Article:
Cities are perhaps the best example of how complex adaptive systems can work in the real world. As the world becomes a more complex and connected place, they may be the answer to our future.
It's not due to any centralized sense of communal collaboration. If anything, cities make us more individualistic. Small towns are much more collaborative.
I feel more anonymous and autonomous in a big city than I ever do in a small town. The way it works is more akin to Adam Smith’s invisible hand -- but different. Millions of individual agents can all do their own thing based on their own requirements, but it works out OK for all involved.
Actually, according to Harvard economist Ed Glaeser, cities are more than just okay. He calls them mankind’s greatest invention. “So much of what humankind has achieved over the past three millennia has come out of the remarkable collaborative creations that come out of cities," he says in an interview on Marketplace. "We are a social species. We come out of the womb with the ability to sop up information from people around us. It's almost our defining characteristic as creatures. And cities play to that strength. Cities enable us to learn from other people.”
Somehow, cities manage to harness the collective potential of their population without dipping into chaos. This is all the more amazing when you consider that cities aren’t natural for humans -- at least, not in evolutionary terms. If you just considered that, we should all live in clusters of 150 people, otherwise known as Dunbar's number. That’s the brain’s cognitive limit for keeping track of our own immediate social networks -- seemingly a magic number for maximizing human cooperation and collaboration. But somehow cities allow us to far surpass that number and still deliver exponential returns.
Most of our natural defense mechanisms are based on familiarity, according to a study cited in the Proceedings of the National Academy of Sciences. Trust, in its most basic sense, is Pavlovian. We trust strangers who happen to resemble people we know and trust. We are wary of strangers that remind us of people who have taken advantage of us.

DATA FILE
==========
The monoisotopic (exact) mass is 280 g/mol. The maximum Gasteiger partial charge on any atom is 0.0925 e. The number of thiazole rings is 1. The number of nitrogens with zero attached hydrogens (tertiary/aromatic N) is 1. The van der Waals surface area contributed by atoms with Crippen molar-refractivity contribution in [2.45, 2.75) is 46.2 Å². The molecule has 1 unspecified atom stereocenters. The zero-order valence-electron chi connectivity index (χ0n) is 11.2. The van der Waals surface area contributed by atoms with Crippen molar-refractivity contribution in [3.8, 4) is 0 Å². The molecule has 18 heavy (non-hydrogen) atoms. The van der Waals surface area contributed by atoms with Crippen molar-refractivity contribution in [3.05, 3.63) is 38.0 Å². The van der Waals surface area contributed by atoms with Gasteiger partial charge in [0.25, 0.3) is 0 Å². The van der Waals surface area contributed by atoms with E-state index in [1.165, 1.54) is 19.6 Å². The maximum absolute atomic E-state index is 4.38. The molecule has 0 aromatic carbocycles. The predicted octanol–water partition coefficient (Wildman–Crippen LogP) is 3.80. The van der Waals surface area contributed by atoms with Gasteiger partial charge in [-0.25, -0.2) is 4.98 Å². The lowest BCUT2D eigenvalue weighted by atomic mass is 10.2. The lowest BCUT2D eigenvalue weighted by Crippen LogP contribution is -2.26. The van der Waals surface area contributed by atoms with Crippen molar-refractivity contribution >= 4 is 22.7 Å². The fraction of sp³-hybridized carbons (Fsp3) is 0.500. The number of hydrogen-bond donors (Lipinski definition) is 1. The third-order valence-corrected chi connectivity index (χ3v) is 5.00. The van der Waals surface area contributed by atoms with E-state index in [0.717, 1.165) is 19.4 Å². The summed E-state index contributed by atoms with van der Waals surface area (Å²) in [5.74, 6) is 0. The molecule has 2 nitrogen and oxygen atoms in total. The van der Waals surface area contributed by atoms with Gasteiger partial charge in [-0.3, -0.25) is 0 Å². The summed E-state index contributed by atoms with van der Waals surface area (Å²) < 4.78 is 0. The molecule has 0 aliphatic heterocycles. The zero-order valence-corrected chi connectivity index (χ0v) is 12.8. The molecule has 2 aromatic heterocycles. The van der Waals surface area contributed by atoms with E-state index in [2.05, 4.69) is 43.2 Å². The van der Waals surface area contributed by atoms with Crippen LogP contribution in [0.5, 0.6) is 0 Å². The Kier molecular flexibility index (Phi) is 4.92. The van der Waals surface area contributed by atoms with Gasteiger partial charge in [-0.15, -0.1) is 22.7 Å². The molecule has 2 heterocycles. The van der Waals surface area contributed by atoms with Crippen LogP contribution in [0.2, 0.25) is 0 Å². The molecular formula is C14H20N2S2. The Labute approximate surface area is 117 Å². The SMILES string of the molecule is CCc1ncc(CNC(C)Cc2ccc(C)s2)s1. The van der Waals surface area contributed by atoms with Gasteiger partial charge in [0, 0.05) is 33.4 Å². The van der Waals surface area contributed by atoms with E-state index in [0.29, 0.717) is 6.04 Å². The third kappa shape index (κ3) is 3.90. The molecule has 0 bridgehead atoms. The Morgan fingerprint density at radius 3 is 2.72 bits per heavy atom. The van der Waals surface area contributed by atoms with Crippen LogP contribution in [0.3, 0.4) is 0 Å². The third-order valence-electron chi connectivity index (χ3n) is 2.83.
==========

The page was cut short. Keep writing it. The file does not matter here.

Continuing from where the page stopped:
We are primed to trust or distrust in a few milliseconds, far under the time threshold of rational thought. Humans evolved to live in communities where we keep seeing the same faces over and over --– yet cities are the antithesis of this.
Cities work because it’s in everyone’s best interest to make them work. In a city, people may not trust each other, but they do trust the system.
And it’s that system -- or rather, thousands of complementary systems -- that makes cities work. We contribute to these systems because we have a stake in them. The majority of us avoid the tragedy of the commons because we understand that if we screw the system, the system becomes unsustainable and we all lose. There is an “invisible network of trust” that makes cities work.
The psychology of this trust is interesting. As I mentioned before, in evolutionary terms, the mechanisms that trigger trust are fairly rudimentary: familiarity = trust. But system trust is a different beast. It relies on social norms and morals -- on our inherent need to conform to the will of the herd.
In this case, there is at least one degree of separation between trust and the instincts that govern our behaviors. Think of it as a type of “meta-trust.” We are morally obligated to contribute to the system as long as we believe the system will increase our own personal well-being.
This moral obligation requires feedback. There needs to be some type of loop that shows our that our moral behaviors are paying off for us. Moral behaviors need to lead to easily recognized rewards, both individually and collectively. As long as we have this loop, we will continue to be governed by social norms that maintain the systems of a city.
When we look to cities to provide us clues on how to maintain stability in a more connected world, we need to understand this concept of feedback. Cities provide feedback through physical proximity. When cities start to break down, the results become obvious to all who live there.
But when digital bonds rather than physical ones link our networks, feedback becomes trickier. We need to ponder other ways of connecting cause, effect and consequences. As we move from physical communities to ideological ones, we have to overcome the numbing effects of distance.